For many older audiophiles, their “conversion moment” when they discovered the world of high-quality sound began when they heard their first piece of affordable high-performance audio gear, such as the NAD 3020 integrated amplifier. But what about today’s audiophiles with computer-based systems? Is there a new piece of kit that’s likely to lure them into the fold? I think the Audioengine D1 might just do the trick.
For $169 (street and list price) the Audioengine delivers a level of fidelity that only a couple of years ago was unthinkable for anything near its price. Along with great sound, the Audioengine also serves up a tasty feature set, all contained in a box only slightly larger than a pack of cigarettes (you do remember what a pack of cigarettes looks like, right?).
• The Audioengine D1 uses an AKM AK4396 24-bit/192kHz digital-to-analog converter.
• Supported sample rates include USB: up to 96kHz, and optical digital: up to 192kHz at 24-bit depth.
• Built-in high-performance headphone amplifier (20 ohm to 300 ohm optimal headphone impedance).
• A built-in driver for USB connection.
• Powered by USB connection—no need for external power supply when connected to a USB source (using the optical input requires optional AC USB power adapter or connection to a computer's USB port).
• Double regulated USB power ensures that USB power variations, if any, do not affect audio output.
• Compact design for portability.
o 1 USB (Type B) input for connection to a PC.
o 1 optical digital (Toslink) audio input.
o 1 pair of high-quality RCA audio outputs.
o Mini-jack (3.5mm) headphone output.
o Illuminated front- panel on/off switch.
The Audioengine is essentially a plug-and-play device. With its built-in driver, both my Mac and PC recognized the D1 almost instantly and it could be selected from my control panel’s list of audio output devices. For most of the review the D1 was tethered to my Apple Mac Pro tower via its supplied USB cable. The D1 has a standard USB connector so I was able to use it with premium USB cables from AudioQuest, Wire World, Locus Designs and Synergistic Research without any issues.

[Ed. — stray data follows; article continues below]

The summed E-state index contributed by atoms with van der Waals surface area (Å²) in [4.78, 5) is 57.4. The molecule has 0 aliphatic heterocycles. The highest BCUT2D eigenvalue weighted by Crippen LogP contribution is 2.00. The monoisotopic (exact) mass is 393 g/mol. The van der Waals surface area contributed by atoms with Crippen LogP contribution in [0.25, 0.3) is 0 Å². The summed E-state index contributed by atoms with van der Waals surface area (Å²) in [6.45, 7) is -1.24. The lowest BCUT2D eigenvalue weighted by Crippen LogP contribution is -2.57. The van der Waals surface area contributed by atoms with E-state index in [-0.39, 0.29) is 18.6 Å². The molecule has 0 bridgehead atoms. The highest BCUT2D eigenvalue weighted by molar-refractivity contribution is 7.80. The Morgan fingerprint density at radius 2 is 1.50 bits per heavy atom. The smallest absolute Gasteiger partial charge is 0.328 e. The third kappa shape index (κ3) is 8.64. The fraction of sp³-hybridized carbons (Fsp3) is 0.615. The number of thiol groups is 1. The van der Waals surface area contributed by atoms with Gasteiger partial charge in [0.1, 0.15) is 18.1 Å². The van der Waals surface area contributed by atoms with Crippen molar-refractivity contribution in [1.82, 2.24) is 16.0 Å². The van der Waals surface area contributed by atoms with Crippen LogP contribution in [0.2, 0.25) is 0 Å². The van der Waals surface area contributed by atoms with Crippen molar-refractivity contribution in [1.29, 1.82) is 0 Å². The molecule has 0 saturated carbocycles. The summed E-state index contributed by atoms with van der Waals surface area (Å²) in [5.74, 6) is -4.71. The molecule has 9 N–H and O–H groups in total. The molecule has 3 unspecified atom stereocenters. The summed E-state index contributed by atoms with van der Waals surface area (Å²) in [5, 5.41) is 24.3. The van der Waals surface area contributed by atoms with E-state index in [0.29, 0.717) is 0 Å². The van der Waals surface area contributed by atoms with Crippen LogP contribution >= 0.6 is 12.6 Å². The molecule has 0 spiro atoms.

ITunes, Pure Music, Amarra, Audirvana, AudioGate, and Audirvana Plus all worked with the D1 without any ergonomic or compatibility issues. Most critical listening was done through Pure Music for standard resolution and MP3 files while Audirvana Plus was employed for higher resolution files. Pure Music and Audirvana Plus were used because both have provisions for changing output devices that only require about fifteen seconds for the changeover, making them most convenient for matched-level A/B listening tests.
Fortunately for audiophiles who already own some premium analog single-ended RCA interconnect cables, the D1 not only accepts standard RCA connections, but has its connectors far enough apart that even interconnects with larger diameter barrels, such as Cardas Clear, fit without any problems.
The Audioengine’s rotary volume knob controls both the headphone and line-level outputs. When you attach a pair of earphones to the front mini-jack the line-level output is muted. While this option makes perfect sense for a standard set-up where most users would like to use either headphones or speakers, it does limit some possible uses, such as driving one set of speakers (or subwoofer) from the headphone jack while a second set gets a signal from the standard RCA outputs.
The volume control uses a standard audio taper, meaning that most of the volume gain will occur during the first ½ turn. After that point the volume increase will be minimal. One small oversight is that Audioengine did not include any marks on the volume control of the D1, making it difficult to match levels. I put a couple of magic marker dots on my review sample’s volume knob so I could repeatedly matched volume settings.
The headphone amplifier, based around a TI NE5532 low noise op-amp, should be able to drive most standard headphones. I had more than adequate volume with AKG K701s, Ultimate Ears In Ear Reference Monitors, and Grado RS-1 headphones, as well as Shure SE215 and HiFiMAN RE-272 in-ears.